The examination may be conducted by correspondence, or it may take place at your place or in an Internal Revenue Office, or the office of your attorney or accountant. The place and method of examination are determined by the Internal Revenue Service. If the place and method are not convenient for you the examiner will try to make it more Suitable for you.
At the time of examination you may act on your own behalf or you may have someone represent you. An attorney, a CPA, an individual enrolled to practice before IRS or the person who prepared and signed your return may represent or accompany you.
The examination usually begins when you are notified by the service that your return has been selected for examination. If you have gathered your records before the examination you will be able to clear up the questionable items and arrive at the correct tax liability with the least effort.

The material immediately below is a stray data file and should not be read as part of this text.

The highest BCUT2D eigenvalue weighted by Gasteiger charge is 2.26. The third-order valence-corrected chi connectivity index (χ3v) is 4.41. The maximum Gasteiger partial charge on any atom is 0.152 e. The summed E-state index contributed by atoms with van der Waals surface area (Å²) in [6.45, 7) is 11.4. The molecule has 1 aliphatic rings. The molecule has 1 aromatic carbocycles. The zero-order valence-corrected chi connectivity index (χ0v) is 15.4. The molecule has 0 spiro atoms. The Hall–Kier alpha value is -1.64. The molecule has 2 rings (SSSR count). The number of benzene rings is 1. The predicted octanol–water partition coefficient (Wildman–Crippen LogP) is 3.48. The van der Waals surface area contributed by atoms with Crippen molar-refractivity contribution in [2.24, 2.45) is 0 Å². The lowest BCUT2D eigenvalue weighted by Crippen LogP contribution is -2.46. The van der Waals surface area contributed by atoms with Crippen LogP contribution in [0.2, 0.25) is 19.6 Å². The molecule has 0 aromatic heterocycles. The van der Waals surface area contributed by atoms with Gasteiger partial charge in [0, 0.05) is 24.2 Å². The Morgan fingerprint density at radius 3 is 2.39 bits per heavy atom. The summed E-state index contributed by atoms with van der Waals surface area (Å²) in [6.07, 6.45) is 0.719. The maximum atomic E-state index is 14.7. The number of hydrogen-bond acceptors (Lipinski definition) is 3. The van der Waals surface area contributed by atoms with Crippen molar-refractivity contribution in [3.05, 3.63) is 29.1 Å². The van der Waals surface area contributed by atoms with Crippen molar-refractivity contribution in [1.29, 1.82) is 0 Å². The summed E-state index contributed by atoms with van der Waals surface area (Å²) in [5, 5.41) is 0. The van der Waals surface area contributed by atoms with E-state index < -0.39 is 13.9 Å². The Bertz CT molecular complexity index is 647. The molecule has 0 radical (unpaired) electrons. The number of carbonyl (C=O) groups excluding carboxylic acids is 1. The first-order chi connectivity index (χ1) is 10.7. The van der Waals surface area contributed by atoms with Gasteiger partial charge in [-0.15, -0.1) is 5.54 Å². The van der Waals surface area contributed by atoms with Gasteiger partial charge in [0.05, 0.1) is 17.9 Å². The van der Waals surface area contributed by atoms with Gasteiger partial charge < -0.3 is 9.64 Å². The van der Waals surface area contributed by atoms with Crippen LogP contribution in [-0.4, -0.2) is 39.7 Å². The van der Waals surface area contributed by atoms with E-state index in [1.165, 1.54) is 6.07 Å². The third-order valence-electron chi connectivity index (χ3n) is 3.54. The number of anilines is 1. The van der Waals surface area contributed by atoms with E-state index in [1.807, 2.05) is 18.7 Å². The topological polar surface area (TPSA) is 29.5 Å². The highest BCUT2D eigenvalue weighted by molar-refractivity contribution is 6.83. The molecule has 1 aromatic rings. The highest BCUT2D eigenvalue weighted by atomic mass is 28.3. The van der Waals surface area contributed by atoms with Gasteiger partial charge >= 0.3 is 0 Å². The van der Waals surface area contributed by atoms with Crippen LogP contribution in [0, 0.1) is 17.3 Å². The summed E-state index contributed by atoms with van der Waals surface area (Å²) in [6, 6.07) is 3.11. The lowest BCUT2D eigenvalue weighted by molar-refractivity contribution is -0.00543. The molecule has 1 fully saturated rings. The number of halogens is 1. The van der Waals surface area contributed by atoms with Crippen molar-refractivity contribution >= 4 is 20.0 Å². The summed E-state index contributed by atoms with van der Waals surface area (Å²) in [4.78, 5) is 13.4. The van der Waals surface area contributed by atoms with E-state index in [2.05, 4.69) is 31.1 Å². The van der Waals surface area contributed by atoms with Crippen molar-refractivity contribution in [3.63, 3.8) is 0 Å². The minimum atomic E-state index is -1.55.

When the examination is completed the examiner will explain to you any proposed change in your liability and the reasons for the change. IRS follows Supreme Court decisions on tax cases but it is not required to follow lower court decisions. Do not hesitate to ask questions that are not clear to you. Most taxpayers agree to changes proposed by examiners and the examinations are closed at this level. If you do not agree you may appeal any proposed changes. Next report will cover repetitive examinations and appeal rights.
Article extracted from this publication >> February 15, 1985